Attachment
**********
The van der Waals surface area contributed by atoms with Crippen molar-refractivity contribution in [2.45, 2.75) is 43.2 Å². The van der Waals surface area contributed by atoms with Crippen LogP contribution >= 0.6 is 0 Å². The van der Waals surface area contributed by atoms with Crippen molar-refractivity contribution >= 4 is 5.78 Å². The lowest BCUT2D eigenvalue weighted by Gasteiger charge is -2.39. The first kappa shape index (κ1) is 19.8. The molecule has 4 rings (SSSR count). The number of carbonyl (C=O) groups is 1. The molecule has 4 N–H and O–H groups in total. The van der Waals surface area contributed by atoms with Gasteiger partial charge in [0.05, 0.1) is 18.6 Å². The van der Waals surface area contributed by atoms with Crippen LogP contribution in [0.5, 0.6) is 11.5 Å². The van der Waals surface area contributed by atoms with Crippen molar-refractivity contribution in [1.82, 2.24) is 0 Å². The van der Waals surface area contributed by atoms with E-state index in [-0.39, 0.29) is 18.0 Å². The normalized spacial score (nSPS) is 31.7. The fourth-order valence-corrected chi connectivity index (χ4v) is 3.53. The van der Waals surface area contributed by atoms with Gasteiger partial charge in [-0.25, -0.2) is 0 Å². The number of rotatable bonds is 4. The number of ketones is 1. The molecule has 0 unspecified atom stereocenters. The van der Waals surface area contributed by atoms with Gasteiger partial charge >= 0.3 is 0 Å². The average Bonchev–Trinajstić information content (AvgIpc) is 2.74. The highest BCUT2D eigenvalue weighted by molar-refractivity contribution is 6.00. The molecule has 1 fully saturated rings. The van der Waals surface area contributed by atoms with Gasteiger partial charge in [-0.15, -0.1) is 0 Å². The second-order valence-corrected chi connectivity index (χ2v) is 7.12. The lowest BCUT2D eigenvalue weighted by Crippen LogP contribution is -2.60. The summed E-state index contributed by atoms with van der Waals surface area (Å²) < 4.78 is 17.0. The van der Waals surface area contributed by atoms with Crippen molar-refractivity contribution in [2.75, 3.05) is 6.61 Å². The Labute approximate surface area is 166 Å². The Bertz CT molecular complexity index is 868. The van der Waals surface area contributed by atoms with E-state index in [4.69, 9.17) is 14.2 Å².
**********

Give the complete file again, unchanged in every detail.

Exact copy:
The van der Waals surface area contributed by atoms with Crippen molar-refractivity contribution in [2.45, 2.75) is 43.2 Å². The van der Waals surface area contributed by atoms with Crippen LogP contribution >= 0.6 is 0 Å². The van der Waals surface area contributed by atoms with Crippen molar-refractivity contribution >= 4 is 5.78 Å². The lowest BCUT2D eigenvalue weighted by Gasteiger charge is -2.39. The first kappa shape index (κ1) is 19.8. The molecule has 4 rings (SSSR count). The number of carbonyl (C=O) groups is 1. The molecule has 4 N–H and O–H groups in total. The van der Waals surface area contributed by atoms with Gasteiger partial charge in [0.05, 0.1) is 18.6 Å². The van der Waals surface area contributed by atoms with Crippen LogP contribution in [0.5, 0.6) is 11.5 Å². The van der Waals surface area contributed by atoms with Crippen molar-refractivity contribution in [1.82, 2.24) is 0 Å². The van der Waals surface area contributed by atoms with E-state index in [-0.39, 0.29) is 18.0 Å². The normalized spacial score (nSPS) is 31.7. The fourth-order valence-corrected chi connectivity index (χ4v) is 3.53. The van der Waals surface area contributed by atoms with Gasteiger partial charge in [-0.25, -0.2) is 0 Å². The number of rotatable bonds is 4. The number of ketones is 1. The molecule has 0 unspecified atom stereocenters. The van der Waals surface area contributed by atoms with Gasteiger partial charge >= 0.3 is 0 Å². The average Bonchev–Trinajstić information content (AvgIpc) is 2.74. The highest BCUT2D eigenvalue weighted by molar-refractivity contribution is 6.00. The molecule has 1 fully saturated rings. The van der Waals surface area contributed by atoms with Gasteiger partial charge in [-0.15, -0.1) is 0 Å². The second-order valence-corrected chi connectivity index (χ2v) is 7.12. The lowest BCUT2D eigenvalue weighted by Crippen LogP contribution is -2.60. The summed E-state index contributed by atoms with van der Waals surface area (Å²) < 4.78 is 17.0. The van der Waals surface area contributed by atoms with Crippen molar-refractivity contribution in [2.75, 3.05) is 6.61 Å². The Labute approximate surface area is 166 Å². The Bertz CT molecular complexity index is 868. The van der Waals surface area contributed by atoms with E-state index in [4.69, 9.17) is 14.2 Å².